BMI View: We hold a positive view on Philippines agribusiness sector in the long term, given the country's potential for new sectors expansion, such as palm oil. We particularly like the outlook for sugar production, and believe the livestock sector will continue to show healthy growth rates. The Philippines' vast consumption market, along with strong government support will foster domestic and foreign investment and favour output expansion. However, backyard farming and infrastructure problems, especially transport costs, will continue to hamper the sector's growth. These inefficiencies will become increasingly crippling as South East Asia moves towards the ASEAN Economic Community, which is supposed to lead to trade and investment liberalization in the region. Although the Philippines' government appears to have taken the measure of the challenge and is now supporting rice and sugar production, agriculture in the country remains uncompetitive. As such, the sector is at risk of low cost imports from its neighbours over the medium term.
|BMI Market Value By Commodity (2007-2019)|
Sugar production growth to 2018/19: 19.6% to 2.9mn tonnes. Sugar production growth will be driven by improvements in yields. The government approved the Sugarcane Industry Development Act, which is aimed at diversifying the sugar sector towards more value-added products and will provide financing to farmers.
Poultry production growth to 2018/198: 14.1% to 976,000 tonnes. Poultry production will record steady but unspectacular growth. Growth will be driven by investment, both domestic and foreign.
Rice production growth to 2018/19: 8.9% to 12.9mn tonnes. Production growth will be fuelled by continued improvements in infrastructure and yields as the government looks to attain self-sufficiency and support output.
Agribusiness market value: 5.4% increase to USD32.4bn in 2015, forecast to grow on average 4.7% annually between 2015 and 2019.
2015 real GDP growth: 6.0% (down from 6.1% in 2014; predicted to average 5.4% over 2015-2019).
2015 consumer price inflation: 2.9% y ear -o n -y ear (down from 4.1% year-on-year in 2014; predicted to average 3.3% over 2015-2019).
Regional economic and financial integration in South East Asia is making progress. The Association of South East Asian Nations (ASEAN) has officially set the full implementation of its ASEAN Economic Community (AEC) for 2015, which is supposed to lead to trade and investment liberalisation and the harmonisation of business processes within the region over the coming years. Although we see the target of creating the single market and production base by 2015 as too ambitious, given the lack of consensus on key issues, we believe overall economic integration will eventually be implemented.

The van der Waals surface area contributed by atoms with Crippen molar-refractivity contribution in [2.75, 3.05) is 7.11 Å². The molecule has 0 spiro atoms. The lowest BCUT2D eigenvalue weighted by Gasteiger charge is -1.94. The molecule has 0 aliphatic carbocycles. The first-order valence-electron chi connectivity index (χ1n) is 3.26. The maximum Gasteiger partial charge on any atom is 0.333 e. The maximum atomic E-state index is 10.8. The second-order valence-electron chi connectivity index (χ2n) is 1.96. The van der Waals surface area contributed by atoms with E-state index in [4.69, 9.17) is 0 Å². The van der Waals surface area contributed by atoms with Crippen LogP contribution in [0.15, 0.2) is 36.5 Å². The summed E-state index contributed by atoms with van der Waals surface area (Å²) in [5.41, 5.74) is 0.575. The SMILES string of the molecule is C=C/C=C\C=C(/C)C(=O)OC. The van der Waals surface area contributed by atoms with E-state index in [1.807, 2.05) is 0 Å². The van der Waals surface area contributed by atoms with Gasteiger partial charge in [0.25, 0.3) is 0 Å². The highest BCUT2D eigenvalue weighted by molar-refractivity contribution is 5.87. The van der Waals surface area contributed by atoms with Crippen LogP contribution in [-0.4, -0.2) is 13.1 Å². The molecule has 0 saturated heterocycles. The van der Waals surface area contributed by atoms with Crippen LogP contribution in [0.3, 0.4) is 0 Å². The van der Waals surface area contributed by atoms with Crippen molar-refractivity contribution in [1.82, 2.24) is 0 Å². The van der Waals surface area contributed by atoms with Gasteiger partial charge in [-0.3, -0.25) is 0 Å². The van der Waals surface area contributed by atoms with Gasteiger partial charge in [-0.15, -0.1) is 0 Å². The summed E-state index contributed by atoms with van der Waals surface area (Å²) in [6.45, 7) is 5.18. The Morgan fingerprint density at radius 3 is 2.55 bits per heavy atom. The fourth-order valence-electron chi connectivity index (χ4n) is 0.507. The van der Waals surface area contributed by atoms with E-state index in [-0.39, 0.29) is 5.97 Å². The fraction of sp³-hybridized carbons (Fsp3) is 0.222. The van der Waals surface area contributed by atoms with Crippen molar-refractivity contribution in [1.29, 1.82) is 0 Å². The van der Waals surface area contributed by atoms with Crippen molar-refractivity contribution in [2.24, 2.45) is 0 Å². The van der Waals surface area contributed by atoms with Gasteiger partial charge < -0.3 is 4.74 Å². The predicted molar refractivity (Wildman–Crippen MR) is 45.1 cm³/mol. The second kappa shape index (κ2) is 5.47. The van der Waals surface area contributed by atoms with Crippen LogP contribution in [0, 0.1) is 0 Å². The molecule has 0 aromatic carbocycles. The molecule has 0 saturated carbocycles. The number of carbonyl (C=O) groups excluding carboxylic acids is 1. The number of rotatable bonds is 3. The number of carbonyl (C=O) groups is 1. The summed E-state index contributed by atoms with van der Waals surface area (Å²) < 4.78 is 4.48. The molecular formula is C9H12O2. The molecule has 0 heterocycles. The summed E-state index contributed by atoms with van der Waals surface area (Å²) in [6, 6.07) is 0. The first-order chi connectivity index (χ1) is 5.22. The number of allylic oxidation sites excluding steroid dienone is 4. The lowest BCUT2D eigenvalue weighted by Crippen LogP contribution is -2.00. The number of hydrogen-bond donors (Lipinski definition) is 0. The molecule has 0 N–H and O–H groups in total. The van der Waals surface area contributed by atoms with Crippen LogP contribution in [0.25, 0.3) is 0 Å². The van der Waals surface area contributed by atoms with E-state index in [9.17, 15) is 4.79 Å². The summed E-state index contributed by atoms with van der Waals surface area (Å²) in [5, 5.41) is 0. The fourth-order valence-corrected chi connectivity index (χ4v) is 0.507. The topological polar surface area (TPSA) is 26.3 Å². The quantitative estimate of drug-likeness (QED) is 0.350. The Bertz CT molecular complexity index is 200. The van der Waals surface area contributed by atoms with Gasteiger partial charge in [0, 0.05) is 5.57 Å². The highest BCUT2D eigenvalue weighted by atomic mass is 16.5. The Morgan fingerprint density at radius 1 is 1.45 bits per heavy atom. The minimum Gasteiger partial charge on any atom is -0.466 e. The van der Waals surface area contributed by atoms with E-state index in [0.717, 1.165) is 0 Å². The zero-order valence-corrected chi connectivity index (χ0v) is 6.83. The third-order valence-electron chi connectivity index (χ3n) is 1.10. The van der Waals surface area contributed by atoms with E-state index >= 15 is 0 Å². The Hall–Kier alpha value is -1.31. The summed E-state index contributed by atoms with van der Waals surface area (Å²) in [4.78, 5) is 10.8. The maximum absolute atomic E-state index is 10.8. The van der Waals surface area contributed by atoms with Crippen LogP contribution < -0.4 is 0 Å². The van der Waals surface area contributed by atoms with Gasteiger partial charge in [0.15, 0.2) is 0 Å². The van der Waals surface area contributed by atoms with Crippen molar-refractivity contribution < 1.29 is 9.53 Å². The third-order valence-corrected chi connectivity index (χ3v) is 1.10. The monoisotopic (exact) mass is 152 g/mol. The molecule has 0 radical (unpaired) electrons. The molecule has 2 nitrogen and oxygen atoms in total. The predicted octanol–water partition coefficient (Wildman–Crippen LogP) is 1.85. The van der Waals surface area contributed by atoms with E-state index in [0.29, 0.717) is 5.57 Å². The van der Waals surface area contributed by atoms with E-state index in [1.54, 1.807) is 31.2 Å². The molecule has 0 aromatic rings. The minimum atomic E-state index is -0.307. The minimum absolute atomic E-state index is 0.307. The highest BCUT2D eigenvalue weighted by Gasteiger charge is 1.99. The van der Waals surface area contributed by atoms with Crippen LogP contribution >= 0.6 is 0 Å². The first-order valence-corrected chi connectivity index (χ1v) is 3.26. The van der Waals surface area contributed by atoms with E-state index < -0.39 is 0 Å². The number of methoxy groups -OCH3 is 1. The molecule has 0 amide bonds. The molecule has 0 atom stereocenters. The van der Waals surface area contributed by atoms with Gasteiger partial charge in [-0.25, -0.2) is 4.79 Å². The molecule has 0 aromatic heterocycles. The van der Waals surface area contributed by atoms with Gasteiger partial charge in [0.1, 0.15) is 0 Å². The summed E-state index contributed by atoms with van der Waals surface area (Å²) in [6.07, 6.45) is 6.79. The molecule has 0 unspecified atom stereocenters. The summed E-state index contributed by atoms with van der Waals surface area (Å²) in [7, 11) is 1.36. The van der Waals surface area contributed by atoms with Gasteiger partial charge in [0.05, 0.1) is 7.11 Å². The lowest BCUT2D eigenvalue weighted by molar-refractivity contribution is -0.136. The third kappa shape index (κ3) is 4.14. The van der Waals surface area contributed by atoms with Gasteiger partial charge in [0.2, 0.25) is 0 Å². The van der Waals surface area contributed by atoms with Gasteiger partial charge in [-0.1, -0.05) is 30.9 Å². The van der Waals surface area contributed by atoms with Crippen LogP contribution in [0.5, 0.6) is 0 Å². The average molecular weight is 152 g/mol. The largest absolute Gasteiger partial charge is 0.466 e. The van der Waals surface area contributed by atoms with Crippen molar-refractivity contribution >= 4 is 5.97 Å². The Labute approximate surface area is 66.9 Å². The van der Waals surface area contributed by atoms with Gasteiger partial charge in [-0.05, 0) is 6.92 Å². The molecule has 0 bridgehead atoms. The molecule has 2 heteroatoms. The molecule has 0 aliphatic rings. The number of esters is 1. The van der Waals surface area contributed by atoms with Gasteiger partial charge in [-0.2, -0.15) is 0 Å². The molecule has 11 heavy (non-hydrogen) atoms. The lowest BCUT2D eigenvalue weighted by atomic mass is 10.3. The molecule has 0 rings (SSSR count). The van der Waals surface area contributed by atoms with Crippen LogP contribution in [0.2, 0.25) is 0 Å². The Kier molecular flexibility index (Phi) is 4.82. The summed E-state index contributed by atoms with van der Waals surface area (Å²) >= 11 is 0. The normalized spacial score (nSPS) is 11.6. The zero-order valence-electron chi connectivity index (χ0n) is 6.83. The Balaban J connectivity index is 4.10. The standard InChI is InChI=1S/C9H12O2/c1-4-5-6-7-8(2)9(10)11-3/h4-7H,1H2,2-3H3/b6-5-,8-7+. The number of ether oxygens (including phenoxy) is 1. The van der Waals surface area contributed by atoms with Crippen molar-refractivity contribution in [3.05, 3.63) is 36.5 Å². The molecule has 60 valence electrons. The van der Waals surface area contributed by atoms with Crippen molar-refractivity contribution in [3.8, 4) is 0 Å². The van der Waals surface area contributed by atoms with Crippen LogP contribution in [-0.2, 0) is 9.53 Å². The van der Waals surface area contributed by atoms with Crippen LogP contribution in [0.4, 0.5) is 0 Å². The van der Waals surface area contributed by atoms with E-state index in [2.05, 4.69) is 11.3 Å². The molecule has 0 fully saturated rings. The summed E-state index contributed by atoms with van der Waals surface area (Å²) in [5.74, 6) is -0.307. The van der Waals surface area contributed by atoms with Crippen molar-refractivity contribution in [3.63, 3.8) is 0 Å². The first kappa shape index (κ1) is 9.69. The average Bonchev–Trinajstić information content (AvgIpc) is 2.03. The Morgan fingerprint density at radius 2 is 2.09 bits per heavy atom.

We believe some countries' agricultural sectors will be affected by the AEC, as their uncompetitive production will face cheaper imports. With the elimination of trade tariffs, the competition between countries will increase and production in the less competitive states may decline. The problem is more significant for uncompetitive countries that are not self-sufficient in some commodities and already import part of their consumption needs. Indeed, these countries already face growing imports from the ASEAN region, and, more specifically, smuggled imports. Production of some commodities in the Philippines, especially rice and sugar, are at risk of such a scenario.
The Philippines' government appears to be aware of the challenge and is making some progress to address issues in the agricultural sector, including in sugar. However, agriculture in the county remains broadly inefficient and production commands high prices, making products from the Philippines uncompetitive.
In March 2015, the Philippines' government approved the Sugarcane Industry Development Act, which is aimed at diversifying the sugar sector towards more value-added products, while providing financing to farmers. The country's sector is at risk with the implementation of the AEC, as it will face heightened competition from other ASEAN countries, among them Thailand, a behemoth in the global sugar industry. However, the government seems to be aware of the challenge and is trying to reform some of the most vulnerable sectors, including sugar. Moreover, the Sugar Regulatory Administration (SRA) also plans on developing the block farming technique of production in order to increase the number of large farms and boost productivity. Although these changes are steps in the right direction and will improve efficiency in the sector, the country is still far from being competitive relative to Thailand.
The ongoing year has seen a good start in terms of investment in the sugar sector, with biomass attracting the majority of investment. In January 2015, two large sugar companies, Roxas Holdings and Victorias Milling Corp, announced plans to invest in the biomass sector. Roxas Holdings will develop a 40-megawatt cogeneration facility with Global Business Power Corporation, a leading power producer in the Visayas; while Victorias Milling Corp will create a wholly owned subsidiary that will undertake power-related projects. In previous years, various companies also invested in the sector, including LT Group Inc (LTG) and PT Indofood Sukses Makmur Tbk.